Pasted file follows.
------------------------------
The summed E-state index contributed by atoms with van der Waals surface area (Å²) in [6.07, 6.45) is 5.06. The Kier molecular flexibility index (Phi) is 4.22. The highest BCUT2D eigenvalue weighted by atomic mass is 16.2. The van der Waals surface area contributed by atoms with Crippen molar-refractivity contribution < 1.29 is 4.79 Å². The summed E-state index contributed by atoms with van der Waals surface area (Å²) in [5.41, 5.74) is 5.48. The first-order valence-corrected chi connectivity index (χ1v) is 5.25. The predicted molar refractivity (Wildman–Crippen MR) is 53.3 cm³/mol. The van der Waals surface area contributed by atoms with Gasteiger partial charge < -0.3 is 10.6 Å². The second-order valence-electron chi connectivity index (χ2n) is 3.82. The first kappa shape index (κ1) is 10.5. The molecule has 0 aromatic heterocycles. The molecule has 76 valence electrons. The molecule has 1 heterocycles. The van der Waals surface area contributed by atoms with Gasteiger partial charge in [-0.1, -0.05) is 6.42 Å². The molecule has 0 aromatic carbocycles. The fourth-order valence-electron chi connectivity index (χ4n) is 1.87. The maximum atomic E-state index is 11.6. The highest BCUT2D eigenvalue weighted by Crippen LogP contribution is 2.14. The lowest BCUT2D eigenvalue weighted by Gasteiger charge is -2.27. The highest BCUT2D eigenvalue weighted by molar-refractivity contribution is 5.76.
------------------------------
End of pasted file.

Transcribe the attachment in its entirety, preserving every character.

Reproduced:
The summed E-state index contributed by atoms with van der Waals surface area (Å²) in [6.07, 6.45) is 5.06. The Kier molecular flexibility index (Phi) is 4.22. The highest BCUT2D eigenvalue weighted by atomic mass is 16.2. The van der Waals surface area contributed by atoms with Crippen molar-refractivity contribution < 1.29 is 4.79 Å². The summed E-state index contributed by atoms with van der Waals surface area (Å²) in [5.41, 5.74) is 5.48. The first-order valence-corrected chi connectivity index (χ1v) is 5.25. The predicted molar refractivity (Wildman–Crippen MR) is 53.3 cm³/mol. The van der Waals surface area contributed by atoms with Gasteiger partial charge < -0.3 is 10.6 Å². The second-order valence-electron chi connectivity index (χ2n) is 3.82. The first kappa shape index (κ1) is 10.5. The molecule has 0 aromatic heterocycles. The molecule has 76 valence electrons. The molecule has 1 heterocycles. The van der Waals surface area contributed by atoms with Gasteiger partial charge in [-0.1, -0.05) is 6.42 Å². The molecule has 0 aromatic carbocycles. The fourth-order valence-electron chi connectivity index (χ4n) is 1.87. The maximum atomic E-state index is 11.6. The highest BCUT2D eigenvalue weighted by Crippen LogP contribution is 2.14. The lowest BCUT2D eigenvalue weighted by Gasteiger charge is -2.27. The highest BCUT2D eigenvalue weighted by molar-refractivity contribution is 5.76.